Strength in numbers: FPA’s national roadshows support members with advocacy and new risk advice guidance
The Financial Planning Association of Australia (FPA) has almost rounded off its national roadshows, actively supporting the profession to manage evolving legislation including the launch of new guidance on providing best practice risk advice.
Over 2000 members have registered to attend the roadshows held across regional towns and capital cities throughout April and May to hear about the latest legislation impacting their practice and to collaborate on solutions with their peers. In June, the FPA will be hosting roadshows in regional Queensland and ACT.
“After a one-year pause on live events following COVID, the FPA is thrilled to be on the road again meeting up with our members face-to-face. The roadshows provided valuable opportunity to engage with our members, helping them navigate changes which continue to impact our profession,” FPA CEO Dante De Gori CFP® said.
The FPA outlined key milestones in its ambitious five-year policy agenda. As part of its ongoing advocacy efforts, the FPA has provided 39 submissions to government and regulators and held over 326 meetings with government and stakeholders in the last 12 months.
Moving on advocacy
Progress has already been made with the Royal Commission recommendation to ban adviser fees from MySuper successfully overturned. Consumers can still have a choice of paying a financial planner out of any of their super accounts, including MySuper investment options.
Draft legislation on the single disciplinary body (SDB) has now been released and most importantly includes winding down of the Financial Adviser Standards and Ethics Authority (FASEA) and removing financial planners from TPB to streamline the regulation of financial advice. This was a key plank of the FPA’s five-year policy platform roadmap to make advice more affordable and to create a sustainable profession.
The FPA has put forward a submission to the Treasury on the draft legislation proposing further refinement to improve the model, including the creation of a true, individual, professional registration for financial planners.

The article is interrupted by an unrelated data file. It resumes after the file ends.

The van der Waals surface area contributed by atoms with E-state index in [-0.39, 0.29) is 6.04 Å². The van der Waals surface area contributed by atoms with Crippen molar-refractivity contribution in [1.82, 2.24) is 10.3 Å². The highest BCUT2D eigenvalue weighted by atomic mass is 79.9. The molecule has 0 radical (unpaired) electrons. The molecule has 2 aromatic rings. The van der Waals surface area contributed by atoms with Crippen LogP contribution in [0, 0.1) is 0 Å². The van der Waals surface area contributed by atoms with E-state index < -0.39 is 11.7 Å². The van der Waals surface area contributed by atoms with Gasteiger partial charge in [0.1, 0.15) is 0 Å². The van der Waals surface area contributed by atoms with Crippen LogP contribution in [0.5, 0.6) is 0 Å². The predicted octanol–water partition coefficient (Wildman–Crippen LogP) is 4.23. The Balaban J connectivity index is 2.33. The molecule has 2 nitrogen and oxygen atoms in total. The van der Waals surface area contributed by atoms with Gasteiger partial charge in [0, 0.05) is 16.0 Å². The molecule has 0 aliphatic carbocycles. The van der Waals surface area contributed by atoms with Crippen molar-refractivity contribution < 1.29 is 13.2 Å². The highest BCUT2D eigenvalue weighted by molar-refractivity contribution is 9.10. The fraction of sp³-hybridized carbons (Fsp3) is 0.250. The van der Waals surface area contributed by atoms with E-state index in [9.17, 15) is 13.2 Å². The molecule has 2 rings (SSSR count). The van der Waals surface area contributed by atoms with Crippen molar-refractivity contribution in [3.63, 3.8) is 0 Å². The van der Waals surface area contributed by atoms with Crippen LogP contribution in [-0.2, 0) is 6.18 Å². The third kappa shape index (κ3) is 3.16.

The FPA also called on its members to maintain their grassroots campaign on the ASIC industry levy urging financial planners to write to their members of parliament for a review of the levy. The FPA has been actively addressing planner concerns about the cost of the new ASIC industry funding – which has increased by 160 per cent over 3 years – and this campaign is a key part of its advocacy efforts.
Risk advice guidance
A new best practice guide on providing risk advice was also launched at the roadshows. The FPA Life Risk Advice Guide was developed ahead of the Government’s Life Insurance Framework review slated for this year and set up in response to improving insurance outcomes for consumers through the role of advice and importantly maps all of a member’s regulatory obligations into a single and easy to understand document.
“The guide is aimed to provide our members with the tools and support to help them continue to deliver quality advice,” Mr De Gori said.
The FPA has specifically answered member questions on remuneration; consent from existing clients in relation to life insurance commissions; referral arrangements; and service agreements in relation to life insurance clients including – the actual advice service; implementation services; after advice services; and claims management so members can provide clear and best practice agreements.
It will give financial planners an insight into how life risk advice quality may be improved through the application of best practice and the FPA Code of Professional Practice alongside the Financial Adviser Code of Ethics (the “FASEA Code”) and the Tax Agent Service Code of Conduct (TASA Code)
Members also heard about a number of initiatives that will support the profession as it moves to embrace innovation including the latest fintech tools and resources.
In the last few years, the FPA has released an interactive guide that will bring statements of advice (SOA) into the future, helping financial planners develop accessible, personalised and meaningful client experiences during the advice process. In a partnership with Roar Software, the FPA has developed a tool will gives financial planners a way to properly cost out their advice process to assist in ensuring their advice provides reasonable value to clients, quantifies the real cost in providing advice, and creates a process map to identify inefficiencies and cost savings in their process.
The FPA’s new file note guidance launched in April also provides innovative ways for financial planners to create file notes, including a number of apps that can capture client communications using video or audio recording and convert it to text such as OneNote, Notability and Evernote.
“Technology will play a crucial role as financial planners seek to reinvent themselves. The FPA will continue to provide members with the tools and resources to help the profession embrace the future,” Mr De Gori concluded.
Register for upcoming events in regional Queensland and ACT here.